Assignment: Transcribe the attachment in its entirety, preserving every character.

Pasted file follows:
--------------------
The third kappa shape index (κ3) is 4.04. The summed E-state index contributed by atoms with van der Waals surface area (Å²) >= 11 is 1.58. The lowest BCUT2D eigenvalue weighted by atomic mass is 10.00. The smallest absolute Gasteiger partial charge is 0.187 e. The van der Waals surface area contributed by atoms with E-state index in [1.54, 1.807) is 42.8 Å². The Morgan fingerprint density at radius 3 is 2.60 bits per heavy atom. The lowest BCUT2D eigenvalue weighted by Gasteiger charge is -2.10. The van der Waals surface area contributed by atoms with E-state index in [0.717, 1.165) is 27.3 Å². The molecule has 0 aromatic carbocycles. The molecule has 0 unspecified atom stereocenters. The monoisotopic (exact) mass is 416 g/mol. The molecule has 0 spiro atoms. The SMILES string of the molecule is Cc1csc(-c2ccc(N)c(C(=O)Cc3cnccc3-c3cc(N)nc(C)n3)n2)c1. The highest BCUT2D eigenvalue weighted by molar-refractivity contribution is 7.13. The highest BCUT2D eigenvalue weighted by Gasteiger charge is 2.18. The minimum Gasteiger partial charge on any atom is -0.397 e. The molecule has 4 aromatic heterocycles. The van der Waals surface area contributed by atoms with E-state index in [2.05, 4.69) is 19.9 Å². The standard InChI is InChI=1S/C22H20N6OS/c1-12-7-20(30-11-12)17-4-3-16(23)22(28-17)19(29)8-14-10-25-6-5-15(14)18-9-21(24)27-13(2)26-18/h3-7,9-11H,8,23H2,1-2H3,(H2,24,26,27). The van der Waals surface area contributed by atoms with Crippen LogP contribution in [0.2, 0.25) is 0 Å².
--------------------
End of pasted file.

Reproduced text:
The third kappa shape index (κ3) is 4.04. The summed E-state index contributed by atoms with van der Waals surface area (Å²) >= 11 is 1.58. The lowest BCUT2D eigenvalue weighted by atomic mass is 10.00. The smallest absolute Gasteiger partial charge is 0.187 e. The van der Waals surface area contributed by atoms with E-state index in [1.54, 1.807) is 42.8 Å². The Morgan fingerprint density at radius 3 is 2.60 bits per heavy atom. The lowest BCUT2D eigenvalue weighted by Gasteiger charge is -2.10. The van der Waals surface area contributed by atoms with E-state index in [0.717, 1.165) is 27.3 Å². The molecule has 0 aromatic carbocycles. The molecule has 0 unspecified atom stereocenters. The monoisotopic (exact) mass is 416 g/mol. The molecule has 0 spiro atoms. The SMILES string of the molecule is Cc1csc(-c2ccc(N)c(C(=O)Cc3cnccc3-c3cc(N)nc(C)n3)n2)c1. The highest BCUT2D eigenvalue weighted by molar-refractivity contribution is 7.13. The highest BCUT2D eigenvalue weighted by Gasteiger charge is 2.18. The minimum Gasteiger partial charge on any atom is -0.397 e. The molecule has 4 aromatic heterocycles. The van der Waals surface area contributed by atoms with E-state index in [2.05, 4.69) is 19.9 Å². The standard InChI is InChI=1S/C22H20N6OS/c1-12-7-20(30-11-12)17-4-3-16(23)22(28-17)19(29)8-14-10-25-6-5-15(14)18-9-21(24)27-13(2)26-18/h3-7,9-11H,8,23H2,1-2H3,(H2,24,26,27). The van der Waals surface area contributed by atoms with Crippen LogP contribution in [0.2, 0.25) is 0 Å².